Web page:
Monsoon hits Kerala, it’s time to get your umbrellas out

  • Zia Haq, Hindustan Times, New Delhi
  • Updated: Jun 08, 2016 16:58 IST
A woman-child duo dressed up in raincoats riding a scooter during the pre-monsoon rains in Kochi. (PTI)

The weather bureau on Wednesday declared the onset of the monsoon over Kerala -- the rain-bearing system’s first port of call on the Indian mainland -- which marks the beginning of a widely anticipated wet season.

It has been raining in Kerala for the past two days but the Met declares the monsoon’s arrival only when the rains fulfill a raft of meteorological parameters. “All these criteria have been met,” a Met department official in Kerala said over the phone.

Last week, the India meteorological department (IMD) updated the forecast, in which it said the monsoon would mostly likely be higher than normal and evenly spread, necessary for good food output.

The onset of the monsoon will bring cheer to the government and millions of farmers alike in a country battling a severe drought. The rains are vital because 49% of Indians depend on a farm-based income and nearly 60% of the country’s arable land doesn’t have irrigation facilities.

Over the past 48 hours in Kerala, at least eight designated places received rainfall of 2.5 mm or more, a key criterion for the monsoon to be officially declared as active. Other parameters such as wind conditions, the monsoon’s location and levels of infrared energy bouncing backing from the Earth’s surface are within the range required for the monsoon’s onset, an official said.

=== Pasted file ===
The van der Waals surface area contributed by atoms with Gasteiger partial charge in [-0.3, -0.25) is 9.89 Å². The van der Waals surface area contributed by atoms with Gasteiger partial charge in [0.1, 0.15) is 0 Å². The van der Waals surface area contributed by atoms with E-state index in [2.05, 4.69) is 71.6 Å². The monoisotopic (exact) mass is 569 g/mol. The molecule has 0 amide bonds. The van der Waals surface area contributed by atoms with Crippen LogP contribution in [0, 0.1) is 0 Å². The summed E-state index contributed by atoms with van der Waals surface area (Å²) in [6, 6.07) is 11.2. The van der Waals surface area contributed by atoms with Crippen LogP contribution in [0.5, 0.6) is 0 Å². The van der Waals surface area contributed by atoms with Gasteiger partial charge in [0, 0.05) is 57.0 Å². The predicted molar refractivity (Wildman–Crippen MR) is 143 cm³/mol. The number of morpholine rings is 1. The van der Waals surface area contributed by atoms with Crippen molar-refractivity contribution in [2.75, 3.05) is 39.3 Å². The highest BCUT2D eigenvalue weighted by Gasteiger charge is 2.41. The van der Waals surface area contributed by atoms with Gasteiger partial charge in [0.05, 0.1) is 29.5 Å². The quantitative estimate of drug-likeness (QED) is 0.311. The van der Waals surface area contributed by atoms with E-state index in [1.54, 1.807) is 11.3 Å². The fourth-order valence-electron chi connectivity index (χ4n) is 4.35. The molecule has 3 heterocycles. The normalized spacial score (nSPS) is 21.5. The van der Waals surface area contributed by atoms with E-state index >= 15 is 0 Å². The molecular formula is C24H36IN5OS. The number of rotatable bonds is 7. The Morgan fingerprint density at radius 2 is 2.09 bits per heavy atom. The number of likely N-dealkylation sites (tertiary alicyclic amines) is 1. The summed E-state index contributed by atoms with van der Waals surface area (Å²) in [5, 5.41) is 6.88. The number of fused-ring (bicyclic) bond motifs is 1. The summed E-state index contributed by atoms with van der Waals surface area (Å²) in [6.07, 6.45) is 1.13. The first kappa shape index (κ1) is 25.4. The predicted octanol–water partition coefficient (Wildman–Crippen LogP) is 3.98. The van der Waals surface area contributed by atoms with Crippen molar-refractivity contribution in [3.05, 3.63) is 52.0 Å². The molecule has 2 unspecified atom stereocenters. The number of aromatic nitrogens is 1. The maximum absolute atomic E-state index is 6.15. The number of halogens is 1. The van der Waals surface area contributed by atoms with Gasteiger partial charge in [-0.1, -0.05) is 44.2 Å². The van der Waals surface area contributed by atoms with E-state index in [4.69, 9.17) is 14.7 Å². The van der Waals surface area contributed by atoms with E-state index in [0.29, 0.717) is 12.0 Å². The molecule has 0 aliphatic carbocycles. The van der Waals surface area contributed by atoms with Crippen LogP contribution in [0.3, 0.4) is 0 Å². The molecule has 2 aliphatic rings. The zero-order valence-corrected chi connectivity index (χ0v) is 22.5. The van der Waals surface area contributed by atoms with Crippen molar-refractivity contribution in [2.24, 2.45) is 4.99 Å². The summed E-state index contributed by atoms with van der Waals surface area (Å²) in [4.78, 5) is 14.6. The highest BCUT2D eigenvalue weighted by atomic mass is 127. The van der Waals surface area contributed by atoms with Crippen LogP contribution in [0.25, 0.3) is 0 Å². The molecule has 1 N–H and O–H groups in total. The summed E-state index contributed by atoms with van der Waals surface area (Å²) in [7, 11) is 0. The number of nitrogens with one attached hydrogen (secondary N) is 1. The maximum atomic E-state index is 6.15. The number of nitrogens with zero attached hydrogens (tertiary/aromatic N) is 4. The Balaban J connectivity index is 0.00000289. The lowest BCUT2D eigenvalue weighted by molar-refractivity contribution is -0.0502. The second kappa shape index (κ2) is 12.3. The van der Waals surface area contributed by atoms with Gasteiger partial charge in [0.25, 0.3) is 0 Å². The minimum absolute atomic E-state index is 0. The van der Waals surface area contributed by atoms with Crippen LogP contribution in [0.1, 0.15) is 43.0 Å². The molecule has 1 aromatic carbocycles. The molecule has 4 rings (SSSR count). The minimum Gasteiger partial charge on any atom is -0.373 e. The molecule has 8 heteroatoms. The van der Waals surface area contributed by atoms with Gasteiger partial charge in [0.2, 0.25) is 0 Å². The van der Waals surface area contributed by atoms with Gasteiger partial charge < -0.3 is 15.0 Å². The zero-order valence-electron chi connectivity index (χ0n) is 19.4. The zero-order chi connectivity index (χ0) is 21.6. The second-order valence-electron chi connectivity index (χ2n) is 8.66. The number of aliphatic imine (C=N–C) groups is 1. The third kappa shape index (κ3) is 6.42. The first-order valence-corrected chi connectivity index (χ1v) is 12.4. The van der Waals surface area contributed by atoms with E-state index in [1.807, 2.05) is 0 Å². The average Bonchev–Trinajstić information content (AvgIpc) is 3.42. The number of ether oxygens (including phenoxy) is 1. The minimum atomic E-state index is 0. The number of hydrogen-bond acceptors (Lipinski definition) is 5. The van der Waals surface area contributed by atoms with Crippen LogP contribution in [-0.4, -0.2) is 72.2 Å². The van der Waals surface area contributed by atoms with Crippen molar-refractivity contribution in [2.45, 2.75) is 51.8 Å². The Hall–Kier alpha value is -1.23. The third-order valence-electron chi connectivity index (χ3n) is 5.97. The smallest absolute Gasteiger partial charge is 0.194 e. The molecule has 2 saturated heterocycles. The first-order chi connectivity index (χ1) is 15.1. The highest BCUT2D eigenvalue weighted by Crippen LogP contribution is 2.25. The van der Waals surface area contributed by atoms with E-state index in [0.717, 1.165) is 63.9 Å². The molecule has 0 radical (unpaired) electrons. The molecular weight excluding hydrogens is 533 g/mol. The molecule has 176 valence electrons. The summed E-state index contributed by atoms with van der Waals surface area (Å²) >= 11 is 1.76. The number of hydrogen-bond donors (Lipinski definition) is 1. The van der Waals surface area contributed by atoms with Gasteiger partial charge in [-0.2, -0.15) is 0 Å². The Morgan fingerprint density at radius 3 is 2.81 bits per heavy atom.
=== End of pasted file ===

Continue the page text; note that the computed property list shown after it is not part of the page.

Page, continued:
Dark clouds and monsoon rains intensify over many places in Thiruvananthapuram on June 07, 2016. (Vivek R Nair / Hindustan Times)

In its updated forecast, the Met stuck to its April prediction that the June-September rainy season would be 106% of the long-period average (50 years). According to the Met’s classification, the monsoon is considered normal if it is 96-104% of the 50-year average of 89 cm. If rains are between 104-110%, it is considered above normal.

The IMD said rainfall would be good in the northwest region, the area that usually gets lower rains compared to other parts even when the monsoon is normal because of natural climatic reasons.

Northern states such as foodbowl Punjab, Haryana, Uttar Pradesh and Rajasthan and Delhi will get above-normal rainfall. In central India and peninsular India, a region that grows important crops such as paddy, pulses and gram, the rains would be way above normal at 113%.

Heavy rainfall towards the end of the season in September could be stronger.

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